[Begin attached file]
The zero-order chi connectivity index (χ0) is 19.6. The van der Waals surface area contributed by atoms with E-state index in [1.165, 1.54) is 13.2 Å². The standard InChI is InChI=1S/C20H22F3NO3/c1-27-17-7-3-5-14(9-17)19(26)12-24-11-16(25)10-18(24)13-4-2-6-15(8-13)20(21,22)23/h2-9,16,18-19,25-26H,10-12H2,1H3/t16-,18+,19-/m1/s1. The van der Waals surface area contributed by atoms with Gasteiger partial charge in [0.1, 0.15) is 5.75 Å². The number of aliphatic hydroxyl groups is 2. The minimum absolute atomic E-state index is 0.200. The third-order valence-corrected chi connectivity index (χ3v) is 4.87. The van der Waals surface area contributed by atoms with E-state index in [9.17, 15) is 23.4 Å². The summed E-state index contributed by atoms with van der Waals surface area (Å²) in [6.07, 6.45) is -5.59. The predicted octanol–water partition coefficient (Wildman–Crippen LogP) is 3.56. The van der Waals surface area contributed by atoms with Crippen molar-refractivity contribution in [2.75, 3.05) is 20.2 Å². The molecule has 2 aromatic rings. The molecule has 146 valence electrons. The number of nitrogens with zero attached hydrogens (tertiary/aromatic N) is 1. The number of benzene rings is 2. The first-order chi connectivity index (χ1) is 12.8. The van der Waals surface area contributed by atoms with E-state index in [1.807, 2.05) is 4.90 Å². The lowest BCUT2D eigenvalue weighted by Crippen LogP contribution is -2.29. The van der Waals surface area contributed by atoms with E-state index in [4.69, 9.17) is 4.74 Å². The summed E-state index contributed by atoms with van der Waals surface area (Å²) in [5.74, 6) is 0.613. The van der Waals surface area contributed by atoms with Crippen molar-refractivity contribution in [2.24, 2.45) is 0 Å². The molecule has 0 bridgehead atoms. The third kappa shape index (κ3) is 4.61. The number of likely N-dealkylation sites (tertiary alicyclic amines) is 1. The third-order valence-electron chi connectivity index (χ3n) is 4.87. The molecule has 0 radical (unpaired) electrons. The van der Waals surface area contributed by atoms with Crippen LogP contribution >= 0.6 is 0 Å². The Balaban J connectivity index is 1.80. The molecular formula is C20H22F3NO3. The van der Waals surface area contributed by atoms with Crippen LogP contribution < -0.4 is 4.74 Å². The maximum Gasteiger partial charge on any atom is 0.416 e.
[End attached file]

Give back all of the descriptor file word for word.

The zero-order chi connectivity index (χ0) is 19.6. The van der Waals surface area contributed by atoms with E-state index in [1.165, 1.54) is 13.2 Å². The standard InChI is InChI=1S/C20H22F3NO3/c1-27-17-7-3-5-14(9-17)19(26)12-24-11-16(25)10-18(24)13-4-2-6-15(8-13)20(21,22)23/h2-9,16,18-19,25-26H,10-12H2,1H3/t16-,18+,19-/m1/s1. The van der Waals surface area contributed by atoms with Gasteiger partial charge in [0.1, 0.15) is 5.75 Å². The number of aliphatic hydroxyl groups is 2. The minimum absolute atomic E-state index is 0.200. The third-order valence-corrected chi connectivity index (χ3v) is 4.87. The van der Waals surface area contributed by atoms with E-state index in [9.17, 15) is 23.4 Å². The summed E-state index contributed by atoms with van der Waals surface area (Å²) in [6.07, 6.45) is -5.59. The predicted octanol–water partition coefficient (Wildman–Crippen LogP) is 3.56. The van der Waals surface area contributed by atoms with Crippen molar-refractivity contribution in [2.75, 3.05) is 20.2 Å². The molecule has 2 aromatic rings. The molecule has 146 valence electrons. The number of nitrogens with zero attached hydrogens (tertiary/aromatic N) is 1. The number of benzene rings is 2. The first-order chi connectivity index (χ1) is 12.8. The van der Waals surface area contributed by atoms with E-state index in [1.807, 2.05) is 4.90 Å². The lowest BCUT2D eigenvalue weighted by Crippen LogP contribution is -2.29. The van der Waals surface area contributed by atoms with E-state index in [4.69, 9.17) is 4.74 Å². The summed E-state index contributed by atoms with van der Waals surface area (Å²) in [5.74, 6) is 0.613. The van der Waals surface area contributed by atoms with Crippen molar-refractivity contribution in [2.24, 2.45) is 0 Å². The molecule has 0 bridgehead atoms. The third kappa shape index (κ3) is 4.61. The number of likely N-dealkylation sites (tertiary alicyclic amines) is 1. The third-order valence-electron chi connectivity index (χ3n) is 4.87. The molecule has 0 radical (unpaired) electrons. The van der Waals surface area contributed by atoms with Crippen LogP contribution >= 0.6 is 0 Å². The Balaban J connectivity index is 1.80. The molecular formula is C20H22F3NO3. The van der Waals surface area contributed by atoms with Crippen LogP contribution < -0.4 is 4.74 Å². The maximum Gasteiger partial charge on any atom is 0.416 e.